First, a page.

Summer is high season for visiting. Guests are looking to see if your church will be a good fit; greeters are the first people they meet!
Inviting your guests to what is coming up next at your church is an important part of welcoming and evangelism. Easter affords an opportunity to welcome large numbers of new faces to the Next Big Thing with your congregation.
Does your church have a Facebook page? Does your church know how to use it? Here are 10 tips for reaching people and sharing your message through Facebook.
So...invite people to Lent! I know it seems a bit counter-intuitive, but it isn’t really. What do all the studies tell us that people in the U.S. want from religion or spirituality? They want a sense of mystery, silence, a connection to God and connections to others. How can you open your many doors and offer this to your community during Lent?
If you're not excited about your church, nobody else will be either. A positive attitude is infectious.
Young people are not looking for the easy path in life. They don’t mind a challenge – it is too often us who fear the challenge. They are not looking for the path of least resistance.
Three years ago, some of us wanted to create a space where people would feel free to have conversations about faith while they were at the block party. So we made two big signs that said: Free Coke if you Talk with us about Jesus for Three Minutes. We filled coolers with drinks, set up chairs, prayed, and waited to see what would happen.
He arrived in a plain brown envelope, with an evangelical message stuck to the front: "Do not bend. Flat Jesus enclosed."
The idea that, by welcoming a stranger, one might be entertaining angels unaware (Hebrews 13:2) seems to have been a widespread belief. Besides, one never knew when one might need hospitality in return.
A reporter for the Jerusalem Journal, a distant cousin of Mary Magdalene, sat down with Mary Magdalene, privately, in a interview that lasted about an hour. This is the unofficial version of that interview, which up to this time, has never been published.
We’ve decided to quit being a welcoming church. No kidding. We’re giving it up. It won’t be easy, but we’re committed to it.
Over the years, I have seen churches of all sizes compel the “Easter Crowd” to return the following weekend and eventually become part of the congregation. With some pre-planning and strategic intent, you can improve your odds at getting back the people who, otherwise, you might not see again for another year.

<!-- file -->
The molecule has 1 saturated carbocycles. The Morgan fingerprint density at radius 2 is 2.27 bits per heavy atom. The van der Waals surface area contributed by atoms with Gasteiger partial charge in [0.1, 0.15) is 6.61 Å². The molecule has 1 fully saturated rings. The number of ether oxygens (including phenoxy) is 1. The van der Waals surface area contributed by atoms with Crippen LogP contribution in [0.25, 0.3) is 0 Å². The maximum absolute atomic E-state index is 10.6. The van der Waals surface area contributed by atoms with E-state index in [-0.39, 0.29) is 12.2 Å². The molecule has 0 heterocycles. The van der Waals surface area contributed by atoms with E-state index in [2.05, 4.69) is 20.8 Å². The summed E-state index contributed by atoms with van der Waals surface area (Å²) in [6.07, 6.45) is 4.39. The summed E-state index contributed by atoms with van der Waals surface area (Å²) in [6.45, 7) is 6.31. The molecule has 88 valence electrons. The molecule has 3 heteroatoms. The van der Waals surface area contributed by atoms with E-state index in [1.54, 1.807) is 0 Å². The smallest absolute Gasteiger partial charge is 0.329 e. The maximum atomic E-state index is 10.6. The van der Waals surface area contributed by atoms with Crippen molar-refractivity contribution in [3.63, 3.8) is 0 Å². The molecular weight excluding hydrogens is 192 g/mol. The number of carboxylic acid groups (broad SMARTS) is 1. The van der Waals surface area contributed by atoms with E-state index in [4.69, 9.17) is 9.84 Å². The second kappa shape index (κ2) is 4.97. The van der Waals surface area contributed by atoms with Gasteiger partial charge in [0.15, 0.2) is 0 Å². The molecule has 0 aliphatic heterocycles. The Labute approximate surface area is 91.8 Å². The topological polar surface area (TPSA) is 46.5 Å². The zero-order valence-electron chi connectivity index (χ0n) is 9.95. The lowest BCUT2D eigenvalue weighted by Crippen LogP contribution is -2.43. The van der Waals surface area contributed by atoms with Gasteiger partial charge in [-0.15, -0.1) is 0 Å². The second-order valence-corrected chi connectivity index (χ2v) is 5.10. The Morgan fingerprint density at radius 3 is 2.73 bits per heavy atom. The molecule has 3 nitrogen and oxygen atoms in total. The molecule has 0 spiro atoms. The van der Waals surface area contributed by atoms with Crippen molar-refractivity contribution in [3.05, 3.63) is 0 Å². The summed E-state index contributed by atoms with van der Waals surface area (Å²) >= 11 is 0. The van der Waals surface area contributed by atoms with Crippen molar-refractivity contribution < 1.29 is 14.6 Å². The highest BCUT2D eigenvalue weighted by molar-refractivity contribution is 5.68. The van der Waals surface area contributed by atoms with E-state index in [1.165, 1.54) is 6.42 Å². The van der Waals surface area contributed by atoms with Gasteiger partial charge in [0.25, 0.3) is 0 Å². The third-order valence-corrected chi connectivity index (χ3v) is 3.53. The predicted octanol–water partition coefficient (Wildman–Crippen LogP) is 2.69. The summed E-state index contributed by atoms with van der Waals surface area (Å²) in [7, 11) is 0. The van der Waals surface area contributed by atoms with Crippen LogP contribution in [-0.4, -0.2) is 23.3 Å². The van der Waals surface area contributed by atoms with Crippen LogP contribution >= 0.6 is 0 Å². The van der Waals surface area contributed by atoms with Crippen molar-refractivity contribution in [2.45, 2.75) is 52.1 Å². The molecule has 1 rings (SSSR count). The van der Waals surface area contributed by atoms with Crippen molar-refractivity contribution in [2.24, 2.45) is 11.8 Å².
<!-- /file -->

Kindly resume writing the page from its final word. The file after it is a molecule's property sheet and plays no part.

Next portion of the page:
Many churches have vision statements. Many have mission statements. What's the difference? Does a church need both? Is one better than the other? It all depends on what you're trying to accomplish, as well as what you're trying to communicate with others - in your congregation and beyond.
How does a church convey its values in a short time? A bulletin which lists What we are for, What we are against, and What we value is a good start.
When you look out your window into the street and around the community, what are today’s children doing and what are their pressing unmet needs? Are they hungry and homeless, easy victims of drugs and gangs? Are they in need of tutoring or medical services, in need of After School or weekday care?
Church school and youth ministry leaders often notice that children and youth who are active in hockey or other sports, may be absent from church programs for the sports season because the demands of Sunday practices and games draw them out of active church involvement for a time. The question is: How can congregations creatively respond to this reality?
In order to share this good news with those who cross our thresholds, we first need to practice a few other goods words: Hello! Good morning! Welcome to our church!
Should the church engage in this new social networking? The church is to help shape the society's narrative in a way that God is made present everywhere. We are called to represent Christ in the world - both real and virtual.
Churches I visit are always looking for new programs or new curricula that will draw in young adults. I have heard ideas ranging from burning more incense to using television screens to entice the young crowd. But I firmly believe that no matter how melodic your chanting or how amazing your PowerPoint slideshow . . . that is not what attracts young adults.
In Holy Week (April 1-7 this year) the church dramatizes the events leading up to and including the suffering of Jesus on the cross. At Easter we dramatize Jesus’ resurrection. We live in a very pluralistic society, but many people still recognize the significance of Holy Week and Easter even if they don’t attend a church.